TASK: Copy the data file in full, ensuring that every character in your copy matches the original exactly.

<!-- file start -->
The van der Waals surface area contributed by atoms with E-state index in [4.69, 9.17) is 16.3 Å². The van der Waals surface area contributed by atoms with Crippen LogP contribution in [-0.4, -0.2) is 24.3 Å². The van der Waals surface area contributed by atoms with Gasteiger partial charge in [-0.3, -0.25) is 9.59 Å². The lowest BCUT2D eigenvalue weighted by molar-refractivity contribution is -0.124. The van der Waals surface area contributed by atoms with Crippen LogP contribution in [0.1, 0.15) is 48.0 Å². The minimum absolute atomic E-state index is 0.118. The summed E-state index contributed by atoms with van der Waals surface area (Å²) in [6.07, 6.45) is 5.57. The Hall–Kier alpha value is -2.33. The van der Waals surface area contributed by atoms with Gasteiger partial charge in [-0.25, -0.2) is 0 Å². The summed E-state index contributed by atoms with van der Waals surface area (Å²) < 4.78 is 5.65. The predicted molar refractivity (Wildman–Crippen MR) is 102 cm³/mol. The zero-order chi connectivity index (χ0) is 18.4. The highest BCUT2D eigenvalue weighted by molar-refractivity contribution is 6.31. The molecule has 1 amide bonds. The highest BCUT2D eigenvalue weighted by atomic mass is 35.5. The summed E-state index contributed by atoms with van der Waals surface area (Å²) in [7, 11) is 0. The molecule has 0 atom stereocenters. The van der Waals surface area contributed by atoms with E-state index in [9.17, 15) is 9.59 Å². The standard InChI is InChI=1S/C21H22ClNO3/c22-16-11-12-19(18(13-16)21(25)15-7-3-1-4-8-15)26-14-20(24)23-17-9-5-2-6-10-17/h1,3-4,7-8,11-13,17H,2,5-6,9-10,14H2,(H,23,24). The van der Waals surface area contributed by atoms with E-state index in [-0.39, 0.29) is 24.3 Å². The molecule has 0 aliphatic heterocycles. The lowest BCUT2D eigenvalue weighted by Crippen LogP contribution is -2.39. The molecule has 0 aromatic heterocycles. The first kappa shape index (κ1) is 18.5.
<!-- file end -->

The van der Waals surface area contributed by atoms with E-state index in [4.69, 9.17) is 16.3 Å². The van der Waals surface area contributed by atoms with Crippen LogP contribution in [-0.4, -0.2) is 24.3 Å². The van der Waals surface area contributed by atoms with Gasteiger partial charge in [-0.3, -0.25) is 9.59 Å². The lowest BCUT2D eigenvalue weighted by molar-refractivity contribution is -0.124. The van der Waals surface area contributed by atoms with Crippen LogP contribution in [0.1, 0.15) is 48.0 Å². The minimum absolute atomic E-state index is 0.118. The summed E-state index contributed by atoms with van der Waals surface area (Å²) in [6.07, 6.45) is 5.57. The Hall–Kier alpha value is -2.33. The van der Waals surface area contributed by atoms with Gasteiger partial charge in [-0.25, -0.2) is 0 Å². The summed E-state index contributed by atoms with van der Waals surface area (Å²) < 4.78 is 5.65. The predicted molar refractivity (Wildman–Crippen MR) is 102 cm³/mol. The zero-order chi connectivity index (χ0) is 18.4. The highest BCUT2D eigenvalue weighted by molar-refractivity contribution is 6.31. The molecule has 1 amide bonds. The highest BCUT2D eigenvalue weighted by atomic mass is 35.5. The summed E-state index contributed by atoms with van der Waals surface area (Å²) in [7, 11) is 0. The molecule has 0 atom stereocenters. The van der Waals surface area contributed by atoms with E-state index in [9.17, 15) is 9.59 Å². The standard InChI is InChI=1S/C21H22ClNO3/c22-16-11-12-19(18(13-16)21(25)15-7-3-1-4-8-15)26-14-20(24)23-17-9-5-2-6-10-17/h1,3-4,7-8,11-13,17H,2,5-6,9-10,14H2,(H,23,24). The van der Waals surface area contributed by atoms with E-state index in [-0.39, 0.29) is 24.3 Å². The molecule has 0 aliphatic heterocycles. The lowest BCUT2D eigenvalue weighted by Crippen LogP contribution is -2.39. The molecule has 0 aromatic heterocycles. The first kappa shape index (κ1) is 18.5.